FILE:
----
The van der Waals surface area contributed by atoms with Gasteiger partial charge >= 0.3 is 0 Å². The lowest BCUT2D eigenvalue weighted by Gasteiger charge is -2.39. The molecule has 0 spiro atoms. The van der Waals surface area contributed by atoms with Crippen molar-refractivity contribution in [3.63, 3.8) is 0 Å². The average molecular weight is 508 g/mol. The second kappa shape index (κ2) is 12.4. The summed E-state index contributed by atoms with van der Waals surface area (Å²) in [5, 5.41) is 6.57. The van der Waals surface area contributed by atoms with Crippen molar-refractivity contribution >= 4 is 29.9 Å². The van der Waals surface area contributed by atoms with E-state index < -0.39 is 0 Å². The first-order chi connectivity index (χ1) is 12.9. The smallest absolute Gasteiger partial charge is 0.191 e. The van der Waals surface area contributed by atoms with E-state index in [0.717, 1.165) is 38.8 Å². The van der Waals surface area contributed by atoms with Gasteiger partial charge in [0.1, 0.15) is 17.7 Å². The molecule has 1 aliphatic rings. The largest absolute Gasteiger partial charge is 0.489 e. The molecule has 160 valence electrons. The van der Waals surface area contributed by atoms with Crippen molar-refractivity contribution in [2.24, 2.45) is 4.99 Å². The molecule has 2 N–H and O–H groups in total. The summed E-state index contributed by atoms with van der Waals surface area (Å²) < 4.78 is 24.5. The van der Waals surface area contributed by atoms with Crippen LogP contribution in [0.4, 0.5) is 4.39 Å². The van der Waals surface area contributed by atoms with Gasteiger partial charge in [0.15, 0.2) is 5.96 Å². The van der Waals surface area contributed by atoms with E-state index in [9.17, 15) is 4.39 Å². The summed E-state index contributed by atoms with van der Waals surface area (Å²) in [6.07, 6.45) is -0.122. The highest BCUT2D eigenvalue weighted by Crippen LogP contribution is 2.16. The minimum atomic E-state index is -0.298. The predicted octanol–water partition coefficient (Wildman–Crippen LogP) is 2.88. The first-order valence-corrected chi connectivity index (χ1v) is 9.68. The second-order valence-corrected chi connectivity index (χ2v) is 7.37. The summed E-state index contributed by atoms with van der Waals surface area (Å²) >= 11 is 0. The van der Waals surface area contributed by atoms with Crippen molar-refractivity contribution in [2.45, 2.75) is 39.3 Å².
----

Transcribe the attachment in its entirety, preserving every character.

The van der Waals surface area contributed by atoms with Gasteiger partial charge >= 0.3 is 0 Å². The lowest BCUT2D eigenvalue weighted by Gasteiger charge is -2.39. The molecule has 0 spiro atoms. The van der Waals surface area contributed by atoms with Crippen molar-refractivity contribution in [3.63, 3.8) is 0 Å². The average molecular weight is 508 g/mol. The second kappa shape index (κ2) is 12.4. The summed E-state index contributed by atoms with van der Waals surface area (Å²) in [5, 5.41) is 6.57. The van der Waals surface area contributed by atoms with Crippen molar-refractivity contribution >= 4 is 29.9 Å². The van der Waals surface area contributed by atoms with E-state index < -0.39 is 0 Å². The first-order chi connectivity index (χ1) is 12.9. The smallest absolute Gasteiger partial charge is 0.191 e. The van der Waals surface area contributed by atoms with E-state index in [0.717, 1.165) is 38.8 Å². The van der Waals surface area contributed by atoms with Gasteiger partial charge in [0.1, 0.15) is 17.7 Å². The molecule has 1 aliphatic rings. The largest absolute Gasteiger partial charge is 0.489 e. The molecule has 160 valence electrons. The van der Waals surface area contributed by atoms with Crippen molar-refractivity contribution in [2.24, 2.45) is 4.99 Å². The molecule has 2 N–H and O–H groups in total. The summed E-state index contributed by atoms with van der Waals surface area (Å²) < 4.78 is 24.5. The van der Waals surface area contributed by atoms with Crippen LogP contribution in [0.4, 0.5) is 4.39 Å². The van der Waals surface area contributed by atoms with Gasteiger partial charge in [0.15, 0.2) is 5.96 Å². The van der Waals surface area contributed by atoms with E-state index in [9.17, 15) is 4.39 Å². The summed E-state index contributed by atoms with van der Waals surface area (Å²) in [6.07, 6.45) is -0.122. The highest BCUT2D eigenvalue weighted by Crippen LogP contribution is 2.16. The minimum atomic E-state index is -0.298. The predicted octanol–water partition coefficient (Wildman–Crippen LogP) is 2.88. The first-order valence-corrected chi connectivity index (χ1v) is 9.68. The second-order valence-corrected chi connectivity index (χ2v) is 7.37. The summed E-state index contributed by atoms with van der Waals surface area (Å²) >= 11 is 0. The van der Waals surface area contributed by atoms with Crippen molar-refractivity contribution in [2.45, 2.75) is 39.3 Å².